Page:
Forty Part Motet
I saw this piece at Tate Liverpool in 2003. Meandering around, I did not expect to be find a piece of art that would move me to tears. I realise looking back that this was a pivotal piece, where I learned the power of sound, in an art context, as different to listening to music. It remains, nearly 20 years later, one of my favourite works of art.
“I am interested in how sound may physically construct a space in a sculptural way and how a viewer may choose a path through this physical yet virtual space” – Janet Cardiff
The installation consists of 40 speakers on stands that form a circle. The speakers stand at approximately ear height to the viewer. A recording of Thomas Tallis’s ‘Spem in Allium’, sung by Salisbury Cathedral Choir is playing. I defy anyone not to be moved by this piece of music, religious or not.
You enter into the circle and walk around and listen to each speaker. Each one has the voice of an individual singer; you hear each different voice. All of a sudden it is not just a choral performance but a performance of separate people, it becomes personal, individual. It feels incredibly intimate, like standing next to a loved one as they speak. As you move around you can hear different combinations and harmonies.
The Forty parts of the Motet consist of eight choirs, each containing four male voices; bass, baritone, alto, tenor and child sopranos.
“Even in a live concert the audience is separated from the individual voices. Only the performers are able to hear the person standing next to them singing in a different harmony. I wanted to be able to ‘climb inside’ the music connecting with the separate voices. I am also interested in how the audience may choose a path through this physical yet virtual space.”*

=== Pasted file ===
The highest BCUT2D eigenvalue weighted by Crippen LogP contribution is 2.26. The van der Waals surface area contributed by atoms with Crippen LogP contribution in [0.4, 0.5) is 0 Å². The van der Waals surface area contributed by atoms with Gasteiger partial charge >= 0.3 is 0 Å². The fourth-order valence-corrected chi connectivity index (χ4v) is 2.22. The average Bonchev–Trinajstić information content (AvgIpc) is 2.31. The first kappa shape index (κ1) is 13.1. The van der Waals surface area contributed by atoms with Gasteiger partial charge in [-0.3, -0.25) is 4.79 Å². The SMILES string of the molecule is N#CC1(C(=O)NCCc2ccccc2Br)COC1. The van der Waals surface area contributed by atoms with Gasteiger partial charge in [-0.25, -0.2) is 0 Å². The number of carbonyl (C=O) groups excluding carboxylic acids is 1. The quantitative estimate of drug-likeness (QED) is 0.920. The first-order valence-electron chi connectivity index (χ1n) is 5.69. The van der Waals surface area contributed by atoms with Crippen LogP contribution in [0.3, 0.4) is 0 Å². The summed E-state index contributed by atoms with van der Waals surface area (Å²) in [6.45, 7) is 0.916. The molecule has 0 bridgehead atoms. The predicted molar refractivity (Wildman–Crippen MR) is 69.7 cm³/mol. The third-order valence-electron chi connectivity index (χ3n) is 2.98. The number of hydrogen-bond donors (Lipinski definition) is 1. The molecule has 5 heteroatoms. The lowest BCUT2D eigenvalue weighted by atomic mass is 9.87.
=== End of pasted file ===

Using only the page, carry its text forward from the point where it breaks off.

The recording is on a loop of 14 mins, 7 seconds. If you don’t hear it from the start. Wait. When it comes back around you hear snippets of conversation at the beginning which builds until a single solitary voice starts singing, it is utterly sublime.
I would love to see this piece again. I can imagine that in different settings it will resonate differently.
About Thomas Tallis
Tallis was a sixteenth century English composer, he wrote this piece for Queen Elizabeth I for her fortieth birthday in 1575 for eight choirs of five voices. This piece of music deals with transcendence and humility, both important issues to a Catholic composer during a time when the Catholic faith was suppressed by the Sovereignty.
About Janet Cardiff
Janet Cardiff (b 1957) is a Canadian artist. She works mainly with sound and sound installations. Gaining recognition for her audio works in 1995. She often collaborates with George Bures Miller, her husband, for instance ‘Forest for a Thousand Years’. She lives and works in Canada.
*Janet Cardiff: untitled statement in Elusive Paradise: The Millennium Prize at the National Gallery of Canada, Ontario, 2001 (brochure)